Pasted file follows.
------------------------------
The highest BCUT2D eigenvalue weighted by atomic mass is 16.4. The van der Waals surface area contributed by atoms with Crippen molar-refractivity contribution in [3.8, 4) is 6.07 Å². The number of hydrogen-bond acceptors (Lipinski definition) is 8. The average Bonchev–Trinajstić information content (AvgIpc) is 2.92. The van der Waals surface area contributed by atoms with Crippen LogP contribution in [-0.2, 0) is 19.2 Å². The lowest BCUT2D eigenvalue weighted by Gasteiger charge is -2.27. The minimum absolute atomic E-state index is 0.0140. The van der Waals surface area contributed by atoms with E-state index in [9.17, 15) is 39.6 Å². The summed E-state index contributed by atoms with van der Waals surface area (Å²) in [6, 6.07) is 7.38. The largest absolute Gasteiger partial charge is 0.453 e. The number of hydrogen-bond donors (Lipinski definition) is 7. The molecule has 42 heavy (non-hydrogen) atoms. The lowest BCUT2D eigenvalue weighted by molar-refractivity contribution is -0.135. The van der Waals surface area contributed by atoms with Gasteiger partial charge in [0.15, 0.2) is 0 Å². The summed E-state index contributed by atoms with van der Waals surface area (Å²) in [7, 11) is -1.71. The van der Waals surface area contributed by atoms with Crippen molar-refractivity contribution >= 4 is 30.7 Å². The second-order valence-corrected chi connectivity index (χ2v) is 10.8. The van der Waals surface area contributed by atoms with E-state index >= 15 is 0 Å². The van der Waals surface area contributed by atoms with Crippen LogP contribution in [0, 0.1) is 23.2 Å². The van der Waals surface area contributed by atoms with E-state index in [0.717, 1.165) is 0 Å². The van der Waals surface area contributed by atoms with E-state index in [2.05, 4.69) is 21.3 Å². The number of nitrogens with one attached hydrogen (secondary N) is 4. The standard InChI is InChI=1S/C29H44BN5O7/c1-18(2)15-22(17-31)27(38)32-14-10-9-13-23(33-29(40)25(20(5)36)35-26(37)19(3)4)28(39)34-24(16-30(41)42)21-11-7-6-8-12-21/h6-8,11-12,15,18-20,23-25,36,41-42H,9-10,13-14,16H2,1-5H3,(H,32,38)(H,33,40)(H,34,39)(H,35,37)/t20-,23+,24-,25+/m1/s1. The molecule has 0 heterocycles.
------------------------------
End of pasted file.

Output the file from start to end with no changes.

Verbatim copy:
The highest BCUT2D eigenvalue weighted by atomic mass is 16.4. The van der Waals surface area contributed by atoms with Crippen molar-refractivity contribution in [3.8, 4) is 6.07 Å². The number of hydrogen-bond acceptors (Lipinski definition) is 8. The average Bonchev–Trinajstić information content (AvgIpc) is 2.92. The van der Waals surface area contributed by atoms with Crippen LogP contribution in [-0.2, 0) is 19.2 Å². The lowest BCUT2D eigenvalue weighted by Gasteiger charge is -2.27. The minimum absolute atomic E-state index is 0.0140. The van der Waals surface area contributed by atoms with E-state index in [9.17, 15) is 39.6 Å². The summed E-state index contributed by atoms with van der Waals surface area (Å²) in [6, 6.07) is 7.38. The largest absolute Gasteiger partial charge is 0.453 e. The number of hydrogen-bond donors (Lipinski definition) is 7. The molecule has 42 heavy (non-hydrogen) atoms. The lowest BCUT2D eigenvalue weighted by molar-refractivity contribution is -0.135. The van der Waals surface area contributed by atoms with Gasteiger partial charge in [0.15, 0.2) is 0 Å². The summed E-state index contributed by atoms with van der Waals surface area (Å²) in [7, 11) is -1.71. The van der Waals surface area contributed by atoms with Crippen molar-refractivity contribution >= 4 is 30.7 Å². The second-order valence-corrected chi connectivity index (χ2v) is 10.8. The van der Waals surface area contributed by atoms with E-state index >= 15 is 0 Å². The van der Waals surface area contributed by atoms with Crippen LogP contribution in [0, 0.1) is 23.2 Å². The van der Waals surface area contributed by atoms with E-state index in [0.717, 1.165) is 0 Å². The van der Waals surface area contributed by atoms with E-state index in [2.05, 4.69) is 21.3 Å². The number of nitrogens with one attached hydrogen (secondary N) is 4. The standard InChI is InChI=1S/C29H44BN5O7/c1-18(2)15-22(17-31)27(38)32-14-10-9-13-23(33-29(40)25(20(5)36)35-26(37)19(3)4)28(39)34-24(16-30(41)42)21-11-7-6-8-12-21/h6-8,11-12,15,18-20,23-25,36,41-42H,9-10,13-14,16H2,1-5H3,(H,32,38)(H,33,40)(H,34,39)(H,35,37)/t20-,23+,24-,25+/m1/s1. The molecule has 0 heterocycles.